ICD-10 coding guidelines 2021
As time passes, the ICD-10 codes keep evolving and increasing in number. As new codes are added, they become smoother as they classify diagnoses into more specific definitions.
If you use an outdated ICD-10 code to claim reimbursement from an insurance payer, your claim will automatically be rejected, which means that you won’t receive the money for your services.
ICD-10 contains more than 69,000 codes that can be further broken down. There are two main types of ICD codes:
- ICD-10-CM (Clinical Modification) codes: These codes are used to record a patient’s diagnosis (currently there are approx. 69,000 diagnosis codes)
- ICD-10-PCS (Procedure Coding System) Codes: These codes are used to record inpatient procedures (currently there are approx.70,000 diagnosis codes)
ICD-10-CM codes can contain 3 to 7 characters. The more characters there are, the more specific the diagnosis is. The first character is always alphabetic while the second is numeric. There is a decimal point after the third character, and character numbers 3 to 7 can be either alphabetical or numerical.
ICD-10 guidelines state that the first three characters designate the category of the diagnosis of the patient. For example, the letter ‘F’ in the aforementioned example, where codes F32.0 to F33.9 were used to diagnose a depressive disorder, designates that the diagnosis related to ‘mental and behavioral disorders. The number ‘3’ denotes that the diagnosis relates to a major depressive disorder. The third character designates whether the patient has had a single depressive episode or it is recurrent.
The next three characters indicate the etiology, anatomic site, severity, and other important details of a patient’s condition. For conditions that involve multiple sites, there is often a ‘multiple sites’ code but if no such code is available for a certain diagnosis, then multiple codes should be reported to indicate every site involved.
Lastly, the final character is an extension character and according to the ICD-10 guidelines, can only be assigned to specific codes in certain ICD-10-CM categories. According to the CMS ICD-10 guidelines, “it provides information about the characteristic of the encounter”.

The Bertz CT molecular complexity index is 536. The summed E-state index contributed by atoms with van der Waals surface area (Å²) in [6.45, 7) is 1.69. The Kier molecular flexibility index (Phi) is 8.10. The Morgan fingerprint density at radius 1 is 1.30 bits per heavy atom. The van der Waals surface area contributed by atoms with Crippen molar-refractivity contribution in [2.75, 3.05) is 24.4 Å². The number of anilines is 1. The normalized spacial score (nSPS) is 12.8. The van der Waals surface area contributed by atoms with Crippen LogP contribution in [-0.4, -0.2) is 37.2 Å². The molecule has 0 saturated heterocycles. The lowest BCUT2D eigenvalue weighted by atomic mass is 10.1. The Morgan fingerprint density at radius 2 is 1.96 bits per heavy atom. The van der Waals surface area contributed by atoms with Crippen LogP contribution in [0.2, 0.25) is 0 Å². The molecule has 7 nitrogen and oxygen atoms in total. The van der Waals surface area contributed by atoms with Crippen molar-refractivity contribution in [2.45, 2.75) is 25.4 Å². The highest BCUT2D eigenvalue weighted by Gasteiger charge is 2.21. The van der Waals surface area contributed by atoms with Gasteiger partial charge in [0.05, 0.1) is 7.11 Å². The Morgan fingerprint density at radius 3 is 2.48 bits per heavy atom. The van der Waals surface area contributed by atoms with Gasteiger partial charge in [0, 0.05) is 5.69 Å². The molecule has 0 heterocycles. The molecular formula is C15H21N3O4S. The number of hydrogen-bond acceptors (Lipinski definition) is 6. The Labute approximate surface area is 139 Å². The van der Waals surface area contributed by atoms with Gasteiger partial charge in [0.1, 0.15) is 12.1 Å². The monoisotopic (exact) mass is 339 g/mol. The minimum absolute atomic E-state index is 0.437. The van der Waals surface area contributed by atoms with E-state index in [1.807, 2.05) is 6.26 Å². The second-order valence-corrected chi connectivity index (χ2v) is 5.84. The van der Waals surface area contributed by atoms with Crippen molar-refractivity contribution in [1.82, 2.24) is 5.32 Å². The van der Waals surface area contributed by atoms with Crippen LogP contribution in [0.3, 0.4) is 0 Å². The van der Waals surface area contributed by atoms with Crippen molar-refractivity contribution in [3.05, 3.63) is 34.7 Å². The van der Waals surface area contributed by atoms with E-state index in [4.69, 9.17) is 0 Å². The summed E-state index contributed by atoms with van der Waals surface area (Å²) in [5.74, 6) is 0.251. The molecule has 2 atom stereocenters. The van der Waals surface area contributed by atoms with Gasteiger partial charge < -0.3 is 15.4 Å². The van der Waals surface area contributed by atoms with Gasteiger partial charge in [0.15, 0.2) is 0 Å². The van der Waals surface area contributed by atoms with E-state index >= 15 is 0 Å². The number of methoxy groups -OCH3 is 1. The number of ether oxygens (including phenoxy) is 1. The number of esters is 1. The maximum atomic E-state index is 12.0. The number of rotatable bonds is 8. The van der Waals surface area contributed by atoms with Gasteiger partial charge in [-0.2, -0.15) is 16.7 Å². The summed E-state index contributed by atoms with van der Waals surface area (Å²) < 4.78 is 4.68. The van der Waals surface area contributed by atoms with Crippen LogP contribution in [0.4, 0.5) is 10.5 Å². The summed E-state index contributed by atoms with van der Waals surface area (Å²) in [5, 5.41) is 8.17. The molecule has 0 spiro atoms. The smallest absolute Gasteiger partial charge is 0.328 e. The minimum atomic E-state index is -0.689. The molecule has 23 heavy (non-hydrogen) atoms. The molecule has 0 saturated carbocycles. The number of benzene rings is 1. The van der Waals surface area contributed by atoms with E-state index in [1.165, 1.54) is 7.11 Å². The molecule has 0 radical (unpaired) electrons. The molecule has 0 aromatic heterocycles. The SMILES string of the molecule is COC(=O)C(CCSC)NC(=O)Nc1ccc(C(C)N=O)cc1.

CMS ICD-10 guidelines also state that diagnostic codes are to be used and reported using the highest number of characters possible. ICD-10 guidelines also state that if a code is not coded to its highest number of characters applicable, it will be considered invalid.
ICD 10 coding guidelines: Key takeaways
The ICD-10 coding system is an extremely useful tool for different parts of the healthcare sector. Its ability to report accurate and up-to-date diagnostic codes not only ensures that you are fairly reimbursed for the services you provide but they also help practitioners identify the patients who require immediate disease management. This is why the ICD-10-CM system has been adopted globally. It enhances the value of the data needed for organizational monitoring and performance by limiting coding errors and providing more detail thus allowing healthcare executives to make better healthcare policy decisions.
However, with a more detailed coding system also comes complexity. The ICD-10-CM consists of several characters and can be difficult to interpret for a beginner. But with these ICD-10 guidelines by your side, we hope you can use them to the best of your abilities. The sooner you start implementing the system in the management of your practice, the better it is for you and your patients.